Furthermore, the desperate scramble of officials to send their ill-gotten gains overseas has seen a rise in the already high levels of capital outflow from China. Indeed, the US-based non-profit group Global Financial Integrity estimates illegal cash out- flows from China amounted to some $2.83tn between 2005 and 2012. While this undoubtedly demonstrates the high cost of corruption, the level of legal cash outflows from China is also rising, with businesses and wealthy individuals investing their wealth overseas for fear of becoming embroiled in a corruption scandal. The Financial Times reports that during October within the period of a week, Anbang purchased the Waldorf Astoria in New York for $1.9b and Belgian insurance company Fidea. This is far from the only example, with some even predicting that this capital outflow will dwarf the gains from the anti-corruption drive.
The predicted losses to the Chinese economy reveal a great deal about the nature of the anti-corruption drive, in that it appears to be a genuine attempt to change the culture of the Communist Party, whatever the economic consequences. That said, there is always more to it than meets the eye. Since his assumption of the premiership, commentators have closely followed Xi’s grip on the party, highlighting instances where the anti-corruption drive may have been used as a disguise for the elimination of his rivals. Indeed, several of the main challengers to Xi’s rule, such as Bo Xilai and Zhou Yongkang were purged during the early stages of his premiership. However, the duration and depth of the campaign suggest that it goes beyond an attempt to consolidate Xi’s grip on the party, and is indeed a genuine attempt to clean up Chinese officialdom. Indeed, despite predictions of severe economic consequences, Xi has persevered and even furthered the campaign. According to China Daily, in the last 2 months alone 9 senior figures in the party have been subject to corruption allegations. These figures were:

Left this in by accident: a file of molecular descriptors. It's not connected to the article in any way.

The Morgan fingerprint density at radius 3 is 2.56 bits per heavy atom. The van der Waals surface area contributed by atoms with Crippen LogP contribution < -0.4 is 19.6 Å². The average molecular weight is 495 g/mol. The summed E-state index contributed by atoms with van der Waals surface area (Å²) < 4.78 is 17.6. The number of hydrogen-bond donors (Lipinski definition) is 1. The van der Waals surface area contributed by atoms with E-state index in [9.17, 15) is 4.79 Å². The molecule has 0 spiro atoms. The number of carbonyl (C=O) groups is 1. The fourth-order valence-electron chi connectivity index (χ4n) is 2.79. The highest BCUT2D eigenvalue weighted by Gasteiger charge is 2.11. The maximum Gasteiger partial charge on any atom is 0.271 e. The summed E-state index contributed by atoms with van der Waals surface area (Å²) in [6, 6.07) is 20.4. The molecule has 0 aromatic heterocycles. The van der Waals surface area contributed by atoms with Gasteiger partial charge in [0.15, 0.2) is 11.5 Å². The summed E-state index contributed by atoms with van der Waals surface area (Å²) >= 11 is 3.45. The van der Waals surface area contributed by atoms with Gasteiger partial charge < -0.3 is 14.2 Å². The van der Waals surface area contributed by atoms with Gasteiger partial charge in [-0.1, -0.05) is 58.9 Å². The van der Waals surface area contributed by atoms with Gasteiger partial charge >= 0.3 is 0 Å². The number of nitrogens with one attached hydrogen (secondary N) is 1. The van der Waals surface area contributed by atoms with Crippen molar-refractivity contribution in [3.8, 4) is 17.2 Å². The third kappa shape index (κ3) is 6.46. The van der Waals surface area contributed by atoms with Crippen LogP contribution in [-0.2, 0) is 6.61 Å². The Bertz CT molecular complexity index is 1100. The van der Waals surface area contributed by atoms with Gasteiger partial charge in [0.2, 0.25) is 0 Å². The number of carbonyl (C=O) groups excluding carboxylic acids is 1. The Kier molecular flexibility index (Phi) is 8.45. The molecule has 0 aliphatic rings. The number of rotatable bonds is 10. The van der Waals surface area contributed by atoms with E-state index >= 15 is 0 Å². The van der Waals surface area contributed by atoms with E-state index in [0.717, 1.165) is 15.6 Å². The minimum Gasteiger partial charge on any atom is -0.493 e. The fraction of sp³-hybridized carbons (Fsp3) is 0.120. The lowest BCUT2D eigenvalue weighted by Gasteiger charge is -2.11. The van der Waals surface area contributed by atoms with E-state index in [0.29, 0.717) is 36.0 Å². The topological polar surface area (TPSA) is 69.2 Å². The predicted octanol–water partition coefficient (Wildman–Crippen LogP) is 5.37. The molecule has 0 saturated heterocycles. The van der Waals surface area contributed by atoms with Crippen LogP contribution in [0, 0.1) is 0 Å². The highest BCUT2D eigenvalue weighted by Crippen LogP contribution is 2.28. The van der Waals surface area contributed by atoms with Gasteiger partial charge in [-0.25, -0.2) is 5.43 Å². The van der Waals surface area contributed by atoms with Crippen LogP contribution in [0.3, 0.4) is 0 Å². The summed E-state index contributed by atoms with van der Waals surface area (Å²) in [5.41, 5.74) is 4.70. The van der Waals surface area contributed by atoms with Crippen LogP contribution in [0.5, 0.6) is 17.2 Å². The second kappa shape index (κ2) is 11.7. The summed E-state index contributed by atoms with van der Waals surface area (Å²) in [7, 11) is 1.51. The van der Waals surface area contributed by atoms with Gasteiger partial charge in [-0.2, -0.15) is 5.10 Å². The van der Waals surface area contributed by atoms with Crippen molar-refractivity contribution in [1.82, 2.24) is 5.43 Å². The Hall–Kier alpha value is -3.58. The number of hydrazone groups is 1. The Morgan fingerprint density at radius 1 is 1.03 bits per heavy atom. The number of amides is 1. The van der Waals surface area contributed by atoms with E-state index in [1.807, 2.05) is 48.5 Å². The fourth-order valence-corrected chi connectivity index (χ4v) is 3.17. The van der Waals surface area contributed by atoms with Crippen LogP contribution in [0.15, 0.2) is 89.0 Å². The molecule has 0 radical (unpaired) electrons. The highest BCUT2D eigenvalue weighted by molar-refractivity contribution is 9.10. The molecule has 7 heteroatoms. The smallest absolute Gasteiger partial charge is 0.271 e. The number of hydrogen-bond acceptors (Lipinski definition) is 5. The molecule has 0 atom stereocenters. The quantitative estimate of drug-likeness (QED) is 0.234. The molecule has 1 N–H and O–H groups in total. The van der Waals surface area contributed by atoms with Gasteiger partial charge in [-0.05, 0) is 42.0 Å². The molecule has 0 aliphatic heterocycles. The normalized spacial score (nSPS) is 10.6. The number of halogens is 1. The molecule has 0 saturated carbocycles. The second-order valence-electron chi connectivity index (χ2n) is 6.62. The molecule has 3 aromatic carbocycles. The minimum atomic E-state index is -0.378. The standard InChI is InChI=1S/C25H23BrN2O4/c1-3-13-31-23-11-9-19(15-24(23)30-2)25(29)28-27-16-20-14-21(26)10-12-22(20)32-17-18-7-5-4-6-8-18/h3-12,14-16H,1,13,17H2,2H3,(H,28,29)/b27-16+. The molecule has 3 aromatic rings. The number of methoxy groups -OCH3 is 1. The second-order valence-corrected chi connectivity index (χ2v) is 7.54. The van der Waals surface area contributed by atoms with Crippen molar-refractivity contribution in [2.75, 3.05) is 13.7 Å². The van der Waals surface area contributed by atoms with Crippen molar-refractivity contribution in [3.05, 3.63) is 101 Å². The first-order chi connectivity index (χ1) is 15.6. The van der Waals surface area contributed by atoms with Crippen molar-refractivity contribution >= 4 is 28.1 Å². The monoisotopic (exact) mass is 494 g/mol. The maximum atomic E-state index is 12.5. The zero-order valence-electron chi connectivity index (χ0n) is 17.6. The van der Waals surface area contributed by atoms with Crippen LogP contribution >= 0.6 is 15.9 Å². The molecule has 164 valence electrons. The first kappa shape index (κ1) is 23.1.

11/17 Yu Yanshan, 49, head of the NEA's development and planning division
11/13 Feng Lixiang, former secretary of the Communist Party of China committee of the City of Datong, Shanxi province
11/06 Li Changgen, 57, a senior official of the Henan High People’s Court
11/06 Li Jiangong, the head of Bureau of Land and Resources in north China's Shanxi Province
11/05 Cao Jianliao, former deputy mayor of Guangzhou, Guangdong province
09/05 Liang Guoying The executive vice mayor of Dongguan city in Guangdong province
09/04 Bai Yun, head of the United Front Work Department of Shanxi Provincial Committee of the Communist Party of China (CPC)
09/02 Ren Runhou, vice governor of north China's Shanxi Province
09/02 Tan Xiwei, a former senior legislator in Chongqing Municipality
Source China Daily Aug-Nov 2015
Xi’s anti-corruption drive has already seen many prominent figures fall, and is likely to see many more in the coming months. The long term impact of the campaign is uncertain, but it is clear that Xi’s motives go beyond just consolidating his rule; all appearances indicate a genuine effort to end the archetypal problem of Chinese corruption.